[In the following review, Greening compliments the underlying theme of “survival” found in the poems in From the Neanderthal.]
From the Neanderthal marks the return to verse of Adam Thorpe, best known as the author of Ulverton and two other novels. His poems patrol frontiers and thresholds in time, scanning the past through powerful lenses, sharing irrational fears, keeping their distance from real danger. In “The Exchange”, his daughter's concern at a wayside crucifix (“Why that man, he fall / in the water?”) is undermined by the father's...
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SOURCE: Clark, Alex. “Occupational Gambits.” Times Literary Supplement, no. 5049 (7 January 2000): 19.
[In the following review, Clark praises Thorpe's subject matter and prose in Shifts, though criticizes his self-conscious preoccupation with technique and detail.]
The theme that links the twelve stories in Adam Thorpe's new book [Shifts] is a simple enough one. Work, the occupation that takes up most of the time of most people, that can be both enslavement and liberation, and that can accurately define or hopelessly obscure a personality or a life, becomes, in Thorpe's hands, the starting point for an examination of a dozen lives.
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SOURCE: Fern, Nicholas. “The Power of the Workplace.” Spectator 284, no. 8946 (22 January 2000): 36.
[In the following review, Fern praises the compelling characterizations in Shifts.]
When today's graduates enter the so-called ‘real world’, the first difference they notice is the divergence of their working persona from the one they are reluctantly forced to reserve for evenings and weekends. In this collection of stories by Adam Thorpe, [Shifts,] on the other hand, an account of an individual's working life is the best exegesis of his character. The approach succeeds because the writer of Ulverton has a fine ear for legend, but also, in part,...
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SOURCE: Thorpe, Michael. “Cast Out of Eden.” World and I 15, no. 3 (March 2000): 278.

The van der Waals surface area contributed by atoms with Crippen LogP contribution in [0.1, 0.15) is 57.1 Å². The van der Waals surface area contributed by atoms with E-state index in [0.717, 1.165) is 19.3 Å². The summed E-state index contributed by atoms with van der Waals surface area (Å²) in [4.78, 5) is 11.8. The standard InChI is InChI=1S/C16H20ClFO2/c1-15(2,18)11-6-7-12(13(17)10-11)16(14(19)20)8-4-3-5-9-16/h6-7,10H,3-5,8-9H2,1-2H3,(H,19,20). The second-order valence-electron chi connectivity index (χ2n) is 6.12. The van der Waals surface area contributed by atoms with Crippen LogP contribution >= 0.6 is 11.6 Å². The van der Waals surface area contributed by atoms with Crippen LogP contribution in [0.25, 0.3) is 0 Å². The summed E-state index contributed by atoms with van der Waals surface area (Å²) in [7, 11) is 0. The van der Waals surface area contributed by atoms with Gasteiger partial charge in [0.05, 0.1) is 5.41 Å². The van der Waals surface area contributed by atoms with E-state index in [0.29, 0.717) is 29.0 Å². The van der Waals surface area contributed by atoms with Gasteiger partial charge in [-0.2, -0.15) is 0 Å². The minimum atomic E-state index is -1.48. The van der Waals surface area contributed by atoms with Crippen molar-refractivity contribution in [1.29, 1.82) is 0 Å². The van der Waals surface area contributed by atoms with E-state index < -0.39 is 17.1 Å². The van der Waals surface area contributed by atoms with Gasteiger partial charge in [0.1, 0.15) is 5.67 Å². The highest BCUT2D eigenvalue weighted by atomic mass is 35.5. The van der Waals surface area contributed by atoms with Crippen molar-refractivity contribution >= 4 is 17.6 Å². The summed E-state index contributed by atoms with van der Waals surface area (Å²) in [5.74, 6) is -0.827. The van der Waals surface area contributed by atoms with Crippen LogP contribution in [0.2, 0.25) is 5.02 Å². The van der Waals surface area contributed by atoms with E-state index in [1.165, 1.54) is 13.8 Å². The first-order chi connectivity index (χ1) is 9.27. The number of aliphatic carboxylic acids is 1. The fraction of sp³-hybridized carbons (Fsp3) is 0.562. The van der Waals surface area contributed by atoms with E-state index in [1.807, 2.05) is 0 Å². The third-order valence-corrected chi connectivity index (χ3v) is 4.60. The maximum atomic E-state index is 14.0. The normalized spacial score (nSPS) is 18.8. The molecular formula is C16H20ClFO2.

[In the following review, Thorpe discusses the narrative complexity of Pieces of Light.]
Pieces of Light is an intriguing, finely spun mystery, most aptly entitled. Readers are led on a long journey of remembering, along shadowy paths resembling those in a tropical forest whose canopy occasionally admits bits and pieces of light. In subject matter, alternating between “darkest” Africa and an England that, to borrow the words of Conrad's narrator in Heart of Darkness, is also “one of the dark places of the earth,” it is sometimes obscure. However, although in...
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SOURCE: Beaumont, Matthew. “Corroded by a Culture of Futility.” Times Literary Supplement, no. 5125 (22 June 2001): 21.
[In the following review, Beaumont offers a generally positive assessment of Nineteen Twenty-One, though notes that the novel's theme of futility is, to some degree, embodied in the work itself.]
According to Cyril Connolly, the “central concept of the nineteen-twenties” was futility. The years of the First World War were perceived by most of its contemporaries to be full of purpose; those of its aftermath seemed to many people, perhaps especially to those who were frantically embracing the culture of freedom promised by peace,...
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SOURCE: Taylor, D. J. “A Veteran with a Secret.” Spectator 287, no. 9025 (28 July 2001): 32.
[In the following review, Taylor commends Thorpe's portrayal of his protagonist in Nineteen Twenty-One, but notes that the novel occasionally loses focus.]
Without wanting to turn hugely reductive, there are perhaps two main procedural difficulties involved in writing the kind of historical novel which it is possible to respect. The first is the problem of sensibility: did the inhabitants of Ancient Rome, Saxon Dorset or Dreyfus-era France really think and speak like this? The second—and quite as obtrusive if it goes wrong—is the problem of artefacts, in other...
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SOURCE: Catling, Patrick Skene. “Little Boy Lost.” Spectator 292, no. 9119 (17 May 2003): 64-5.
[In the following review, Catling offers a positive assessment of No Telling, praising Thorpe for being “able to portray coherently and at length primal emotional experiences, which are recognisably authentic and universal.”]
The early diaries of Adrian Mole were a witty caricature of pubescence, but pimples and sexual bewilderment are not always funny at the time. Adam Thorpe's wonderful new novel, [No Telling,] dedicated to his three children, is the real thing. He has written a sensitive, unsentimental, surprisingly not unhumorous account of the...